It’s been four days since I left Trondheim and already the weekend feels like a distant memory.
The weekend itself was incredible. Relying mostly on luck we managed to see loads of what Trondheim has to offer – climbing the local peak, hiking across the forest, kayaking down the river in the dark, and sampling our fair share of the local dining options.
On top of all this the girls brought gin, loads of goodies (thanks to everyone who sent things) and were happy to have a night in on Saturday – complete with face masks and duvets. Normally I’d be one to opt for the night out, but given that a rest was well needed, I couldn’t have asked for a more perfect evening.
As I left I was convinced the next few days would be psychologically tough and found myself feeling a little nervous when pitching up on the outskirts of town. Yes I was over 1700km into this journey, but there was (is) still an extremely long way to go.
Day 69 – Monday 10th October – Trondheim to Lundamo…
So Monday morning came around and so did I.
The after effects of too much gin coupled with the sad realisation that I was once again on my own made for a slow start to the day. Were it not for the fact I was pitched on someone’s front lawn, I probably would have wanted to lie there a little longer.
The promise of a hot coffee across the street however did eventually get me going, and I found myself plodding across to the petrol station before 9am.
Having arrived to find that the petrol station was in fact just a pump with a sign, a slightly more grumbly Sophie plodded on, following a bike route heading out of the city (apparently via the most convoluted route possible).
Two free coffees later (I bought a refillable cup back in Levanger – more on how this is the best system ever another time) I found myself on the outskirts of the city facing the first sign I’d seen pointing to Oslo. Yes it stated 20km more than I was expecting, and yes, it was still 527km away, but this was actually quite exciting. I was now properly on the road to Oslo. Which meant the end of Norway was in sight. Sort of.
This day saw me walking at a fairly slow pace – the added goodies (chocolate/gin/energy balls) making the bag heavy and a mental battle of how far it was to go not helping in the slightest. Around 5.30 I decided to make the 5km dash to a campsite before sunset – arriving in time to see the sky turn from blue to pink.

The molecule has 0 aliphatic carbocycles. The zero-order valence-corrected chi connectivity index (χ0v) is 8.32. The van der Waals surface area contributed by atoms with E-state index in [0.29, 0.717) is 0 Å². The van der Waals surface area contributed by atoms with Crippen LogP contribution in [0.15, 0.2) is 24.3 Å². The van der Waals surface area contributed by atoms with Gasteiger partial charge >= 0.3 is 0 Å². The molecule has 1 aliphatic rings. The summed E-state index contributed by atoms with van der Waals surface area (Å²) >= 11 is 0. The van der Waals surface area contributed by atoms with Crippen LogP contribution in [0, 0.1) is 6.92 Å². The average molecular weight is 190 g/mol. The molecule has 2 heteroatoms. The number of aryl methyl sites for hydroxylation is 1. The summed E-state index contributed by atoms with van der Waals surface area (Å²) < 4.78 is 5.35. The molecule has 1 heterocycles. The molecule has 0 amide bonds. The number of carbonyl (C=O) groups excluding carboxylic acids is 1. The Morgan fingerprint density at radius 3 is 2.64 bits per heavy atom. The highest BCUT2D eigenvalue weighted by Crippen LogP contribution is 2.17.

The campsite was closed but I thought I would try my luck anyway. The owners appeared and despite a huge language barrier I was offered a pitch for 200kr. Shocked at how expensive it was, and at a new found self confidence, I said no thanks to the pitch and carried on down the road, now in the dark.
About 15 minutes later this confidence was wearing off however, and I decided it would be best to knock on somebody’s door and ask to sleep in their garden. The first house I knocked at saw me coming through the window and decided to ignore the door (quite understandable). A few doors later however I did get an answer, and an old man smiled as he said, ‘aren’t you a little afraid of knocking on people’s doors?’… I hadn’t been, until he had said that with a grin on his face, but it was a little to late to dwell on that now so I simply smiled and explained that it was better than not finding a place to stay in this cold.
He led me through his house to a flat area behind his house (also referred to as a garden) and said I was welcome to camp here, or as he raised his arm and pointed down into the valley, he mentioned there was a bigger campsite down there where I could try my luck.
Feeling slightly rude for knocking on his door in the first place, and slightly concerned he was a psychopath, I thanked him for his help and wandered down to the campsite. It was cold and almost pitch black when it came to setting up the tent and I was glad to finally be able to crawl inside and sleep, even if it was notably colder than the previous night.
Day 70 to 72- Tuesday 11th October to Thursday 12th October – Lundamo to Driva (via Soknedal/Ulsberg/Oppdal)…
Apologies for lumping these days together again, however I fear that if I described each in turn then you would not be able to face reading all three, as in reality they were really very similar.
The only things that seemed to be changing as I progressed down the road was the scenery, which was becoming increasingly dramatic by the day, and the temperature, which was falling (also fairly dramatically) particularly during the night.
The towns were also changing slightly, losing the industrial feel of some of the coastal towns I have been through since Mo, and regaining a sense of character and charm. Stepping into Soknedal I instantly felt like I had walked into a community as opposed to crossing an urban boundary.
Soknedal is (according to a couple of signs I passed on the way in) the Salmon capital of Norway. This was like music to my ears and I decided there was no way I could walk through this town without sampling the local delicacy. I arrived at lunch time (perfect) and strolled into a café looking forward to some fresh salmon. It was here that I remember another change you face when leaving the cities and returning to rural Norway – the use of English tends to fizzle out. Now I’m not complaining about that at all – I love languages (even if I am appalling at speaking them) and I fully support this.